A few science majors and I have been wondering about tattoos in academia. Is any tattoo a taboo for the workplace? Are some fields more accepting than others? Should all tattoos be easily concealable? I asked the Bell lab during lab meeting today and got some interesting answers.
Think about the dress code
Do you want to one day work in a laboratory where everyone wears collared shirts? Do people at conferences wear ties all and dress shoes all five days? Do people sometimes wear their field clothing to lab? You can extend this thinking to predict how people will view a visible tattoo. Ecologists generally don't care. One graduate student mentioned an entomology professor at an eastern university who has both arms completely covered with ink. If you want to do medical research, on the other hand, you might want to think twice about a wrist, forearm, neck, etc. tattoo.
Think about the type of research
If the work you do concerns potentially very ill patients, some of whom may be in serious pain, you want to be as strictly professional as possible. This means no visible tattoos. Also, will the tattoo get in the way of the research you want to do? If you are an anthropologist traveling across the world, will a tattoo interfere with communicating and being trusted by the people you research? If you're a biologist wanting to do fieldwork in a conservative country, will that forearm tattoo be worth having your sleeves always rolled down, regardless of the weather?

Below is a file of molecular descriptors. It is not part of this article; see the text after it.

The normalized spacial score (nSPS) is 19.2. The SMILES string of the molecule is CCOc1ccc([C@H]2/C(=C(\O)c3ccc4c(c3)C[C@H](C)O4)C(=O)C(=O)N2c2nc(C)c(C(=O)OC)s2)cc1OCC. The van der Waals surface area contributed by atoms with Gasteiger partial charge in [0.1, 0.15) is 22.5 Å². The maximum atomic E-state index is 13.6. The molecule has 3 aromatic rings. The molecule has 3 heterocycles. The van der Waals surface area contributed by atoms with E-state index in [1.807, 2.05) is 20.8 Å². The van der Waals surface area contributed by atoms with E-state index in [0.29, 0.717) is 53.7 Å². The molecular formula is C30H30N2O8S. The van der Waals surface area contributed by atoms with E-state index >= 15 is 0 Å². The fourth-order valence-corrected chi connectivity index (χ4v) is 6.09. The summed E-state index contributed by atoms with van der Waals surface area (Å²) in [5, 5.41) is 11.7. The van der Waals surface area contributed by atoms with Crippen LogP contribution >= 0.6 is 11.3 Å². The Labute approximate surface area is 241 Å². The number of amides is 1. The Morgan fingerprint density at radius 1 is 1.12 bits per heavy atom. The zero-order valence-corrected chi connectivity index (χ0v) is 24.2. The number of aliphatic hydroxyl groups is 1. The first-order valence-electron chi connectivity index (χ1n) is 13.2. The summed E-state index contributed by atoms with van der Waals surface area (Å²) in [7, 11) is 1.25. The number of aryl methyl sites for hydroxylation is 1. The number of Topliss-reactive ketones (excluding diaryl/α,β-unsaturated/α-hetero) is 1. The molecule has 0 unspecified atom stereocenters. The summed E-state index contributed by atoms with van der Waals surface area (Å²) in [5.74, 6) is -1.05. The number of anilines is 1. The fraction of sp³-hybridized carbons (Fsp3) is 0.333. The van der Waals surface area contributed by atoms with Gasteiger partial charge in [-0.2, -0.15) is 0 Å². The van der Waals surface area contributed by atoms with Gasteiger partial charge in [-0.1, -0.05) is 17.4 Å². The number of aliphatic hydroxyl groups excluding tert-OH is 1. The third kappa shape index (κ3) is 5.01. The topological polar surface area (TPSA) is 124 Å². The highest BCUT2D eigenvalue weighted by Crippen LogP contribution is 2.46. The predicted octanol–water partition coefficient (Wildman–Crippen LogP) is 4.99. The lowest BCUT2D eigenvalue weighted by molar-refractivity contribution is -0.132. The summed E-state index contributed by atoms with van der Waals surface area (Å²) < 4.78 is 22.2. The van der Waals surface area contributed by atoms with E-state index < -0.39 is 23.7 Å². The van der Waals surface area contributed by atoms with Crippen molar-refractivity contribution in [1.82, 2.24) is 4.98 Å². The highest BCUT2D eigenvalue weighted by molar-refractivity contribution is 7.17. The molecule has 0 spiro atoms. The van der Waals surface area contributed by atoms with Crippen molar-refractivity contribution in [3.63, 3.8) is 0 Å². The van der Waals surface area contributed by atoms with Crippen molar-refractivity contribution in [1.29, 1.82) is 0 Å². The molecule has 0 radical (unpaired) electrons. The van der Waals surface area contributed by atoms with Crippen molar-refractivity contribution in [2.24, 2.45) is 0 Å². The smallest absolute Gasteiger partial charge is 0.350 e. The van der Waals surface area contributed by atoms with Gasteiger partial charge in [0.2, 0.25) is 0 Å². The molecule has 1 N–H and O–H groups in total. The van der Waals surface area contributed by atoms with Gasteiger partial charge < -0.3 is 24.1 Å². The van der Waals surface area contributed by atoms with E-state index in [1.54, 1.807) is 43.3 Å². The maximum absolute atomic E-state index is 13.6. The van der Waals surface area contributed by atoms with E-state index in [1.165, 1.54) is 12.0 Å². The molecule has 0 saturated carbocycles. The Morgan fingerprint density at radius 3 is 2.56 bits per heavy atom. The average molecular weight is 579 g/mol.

Think about where you want to do research
Want to work at a private university? Think carefully: private institutions can discriminate applicants based on criteria they set. A Christian university, for example, can preferentially hire a less-qualified Christian applicant than a more-qualified non-Christian one. Public universities, on the other hand, are obligated to weigh all applicants equally. That means a candidate with a skull tattoo on his face will legally have to be considered as equally as a visually-conservative candidate. Getting a face tattoo, though, should bring up some red flags on these other points, though, so don't get too excited about getting 56 stars tattooed on your face.
Think about the tattoo
While the design you get on yourself is (or should be!) primarily for yourself, you might want to think twice if a skull and crossbones, or a bleeding heart, are the right images to be flaunting in a workplace. Some jobs don't care. A job where you're competing with others for grants and need to be taken seriously at conferences and lectures probably will care. In all contexts, a discrete tattoo is probably better than a bold one, and an easily-concealable tattoo is best.
I've taken care to make sure these guidelines pertain to visible tattoos. If the ink you get won't ever see the fluorescent lighting of the office you work in, go ahead and be bold. The pre-graduate route in undergrad is all about investing in the future. Yet, you could get hit by a car next week. Have you done everything you've wanted? Maybe you're worried that you won't like your tattoo when you're older. If you make sure you choose something that holds meaning to you now and will hold meaning to you later, don't forget that an older you is still you. If something means a lot to you and getting a tattoo commemorates that, you should go for it.
To finish off, I want to share some pictures I found after googling "science tattoo ideas." All photos are taken fromhttp://oddstuffmagazine.com/tattoo-ideas-for-science-lovers.html.
IBH students travel the world, publish research papers, and do all sorts of amazing things